The new Technics player Technics SL-1210GAE is only made in 1000 copies. About 700 of these are coming to Europe, and judging by the success of the previous Limited Edition version of the SL-1210GAE, it is important to know your visiting hours.
But, and there is one but here that must be mentioned: the SL-1210GAE 55th Anniversary Limited Edition, is not that different from a regular SL-1210G, but this one comes with a pickup included in the price. Full package, in other words, in the Technics player which marks that it is 55 years since the first SL-1210 saw the light of day.
It’s black, it’s easy to see, and apart from that, the included pickup and a small plaque showing which number in the row it is among the Limited Edition versions, there’s nothing really new here.
Technically, it is built in the same way as a SL-1210G with direct drive, a coreless motor with two rotors that eliminates cogging, the s-shaped tone arm in magnesium is lacquered black, the same is basically all other details, except the three-part the plate in aluminum, rubber and brass.
Large parts of the player are assembled by hand in Japan, and the player is also balanced by hand to eliminate vibrations or noise that may occur during rotation. It also has the same adjustable feet cushioned with soft aGel, which is used in the much more expensive SL-1000R.
The chassis is built with a 10 mm thick black anodised aluminum, with three layers of aluminum, Bulk Molding Compound and a rubber material, to dampen vibrations and resonances.
One more thing: You can turn off the blue strobe light if you want, or are anxious that it will affect the sound.
If there is one thing that really affects the sound, it is the pickup. The player comes (in Europe) with an MM pickup from Japanese Nagaoka, which is made especially for the Limited Edition version, and is not sold separately.
It is called JT-1210 and has a needle arm in boron with an elliptical (0.4 x 0.7 mm) diamond pin, 3 mV output voltage, 100 pF capacitance and should have between 1.3 and 1.8 gram pin pressure. The weight is stated at 6.7 grams, and it fits nicely with the relatively light Technics arm.
The setup is well explained in the operating instructions, which also show how to adjust the braking of the engine and other things few people will care about. Like all 1210s, it can also adjust the speed steplessly with a sliding potmeter, which can be switched on and off, giving the user pitch control with either ± 8 or ± 16 percent deviation.
Balanced high-end sound
Compared to an SL-1210G, an SL-1210GAE Limited Edition costs around NOK 8000 more, with the pickup included. In the same price range we find the magnificent Rega Planar 10, but if you choose to equip the player with the Apheta 3 pickup, the Rega combination will be over £ 1,000 more expensive.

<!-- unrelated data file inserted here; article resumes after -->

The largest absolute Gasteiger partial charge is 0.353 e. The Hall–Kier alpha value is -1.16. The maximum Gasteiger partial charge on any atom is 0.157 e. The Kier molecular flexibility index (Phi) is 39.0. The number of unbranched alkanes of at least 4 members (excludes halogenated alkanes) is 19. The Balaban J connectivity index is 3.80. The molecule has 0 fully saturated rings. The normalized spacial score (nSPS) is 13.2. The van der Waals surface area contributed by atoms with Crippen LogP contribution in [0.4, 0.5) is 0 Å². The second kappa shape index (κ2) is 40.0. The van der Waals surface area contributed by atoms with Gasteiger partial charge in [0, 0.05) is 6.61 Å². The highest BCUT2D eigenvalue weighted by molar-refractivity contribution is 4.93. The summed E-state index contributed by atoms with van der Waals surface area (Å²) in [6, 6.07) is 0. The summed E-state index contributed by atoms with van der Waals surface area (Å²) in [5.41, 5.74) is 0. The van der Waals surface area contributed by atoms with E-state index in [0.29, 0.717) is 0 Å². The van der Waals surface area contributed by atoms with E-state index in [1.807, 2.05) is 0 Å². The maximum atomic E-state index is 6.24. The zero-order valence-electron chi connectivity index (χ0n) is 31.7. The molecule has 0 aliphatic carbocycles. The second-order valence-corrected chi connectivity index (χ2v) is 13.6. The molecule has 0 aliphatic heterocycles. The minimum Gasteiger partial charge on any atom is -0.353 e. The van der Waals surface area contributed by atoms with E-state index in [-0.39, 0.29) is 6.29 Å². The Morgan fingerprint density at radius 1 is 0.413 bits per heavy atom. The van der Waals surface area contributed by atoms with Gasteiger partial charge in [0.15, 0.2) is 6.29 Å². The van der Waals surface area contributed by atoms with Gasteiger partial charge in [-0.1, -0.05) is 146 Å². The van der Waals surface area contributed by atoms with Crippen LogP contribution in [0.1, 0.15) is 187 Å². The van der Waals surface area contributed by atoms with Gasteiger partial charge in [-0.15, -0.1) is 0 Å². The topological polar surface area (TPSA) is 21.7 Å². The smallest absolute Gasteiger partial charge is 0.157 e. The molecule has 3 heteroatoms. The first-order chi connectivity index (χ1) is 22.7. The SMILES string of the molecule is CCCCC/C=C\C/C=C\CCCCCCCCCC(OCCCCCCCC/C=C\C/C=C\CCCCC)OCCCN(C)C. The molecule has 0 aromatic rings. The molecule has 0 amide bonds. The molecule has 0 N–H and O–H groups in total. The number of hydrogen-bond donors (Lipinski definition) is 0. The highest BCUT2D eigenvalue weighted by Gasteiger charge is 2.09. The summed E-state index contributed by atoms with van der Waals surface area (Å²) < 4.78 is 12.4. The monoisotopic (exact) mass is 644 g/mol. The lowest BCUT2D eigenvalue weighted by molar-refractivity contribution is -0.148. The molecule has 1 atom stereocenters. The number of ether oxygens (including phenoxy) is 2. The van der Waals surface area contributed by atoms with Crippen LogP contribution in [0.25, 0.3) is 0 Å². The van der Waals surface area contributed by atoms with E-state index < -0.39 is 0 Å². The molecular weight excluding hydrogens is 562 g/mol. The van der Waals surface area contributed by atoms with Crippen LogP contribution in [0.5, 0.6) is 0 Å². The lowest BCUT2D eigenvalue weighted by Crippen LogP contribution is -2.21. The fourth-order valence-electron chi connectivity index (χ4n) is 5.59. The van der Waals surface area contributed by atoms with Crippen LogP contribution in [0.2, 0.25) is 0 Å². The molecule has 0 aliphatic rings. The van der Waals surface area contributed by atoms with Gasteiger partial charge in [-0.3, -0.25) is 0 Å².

McIntosh MT2 costs almost the same with a Sumiko MM pickup fitted, and you can choose a silver-gray SL-1210G with, for example, a motorcycle pickup like the Sumiko Songbird, and end up in about the same price range as the Limited Edition version and the McIntosh player.
Which one is best is up to the ear that hears, but there is little doubt that the SL-1210GAE Limited Edition is an outstanding turntable for the money. It’s better built and plays with greater authority and transparency than a McIntosh MT2, and although the Nagaoka pickup does not have the same extreme detail resolution as an Apheta 3 on a Planar 10, the Technics player is a real pleasure to listen to music with.
With the Nagaoka pickup, it delivers a large and deep sound image, with a rock solid bass foundation, and plenty of timbre.
The grand piano horn of the Benny Golson Quartet’s I Remember Clifford, sounds full, warm and sonorous, while one of our standard test records, Dire Straits Love Over Gold, retains the sparkling dynamics of percussion and guitar tracks.
A Planar 10 with Apheta 3 is better resolved and will give you more depth and faster dynamics, but not quite the same powerful bass that the direct-drive player has.
Yamaha’s massive and belt-driven GT-5000 offers more of everything, especially with the Ortofon Cadenza Black. A test with Audio-Technica AT-OC9XSH, showed that there is much more resolution to be found in the Technics player, than you get with the Nagaoka pickup.
Our experience with the SL-1210G and various pickups, shows that there is more to be gained from an even better pickup, but the unique Nagaoka pickup is a good match here and an excellent starting point for a future upgrade of the player.
Technics SL-1210GAE Conclusion
The new anniversary edition of Technics SL-1210 GAE in Limited Edition, is a no-brainer for those who are thinking of buying a new turntable in this price range. Together with the Nagaoka pickup, you get a turntable combination without any looting and heft, which the whole family can use and enjoy. It is not better than a regular SL-1210G with a good pickup, but also not any worse. Thus, it is among the best buys at this end of the high-end scale. But buy it before it disappears.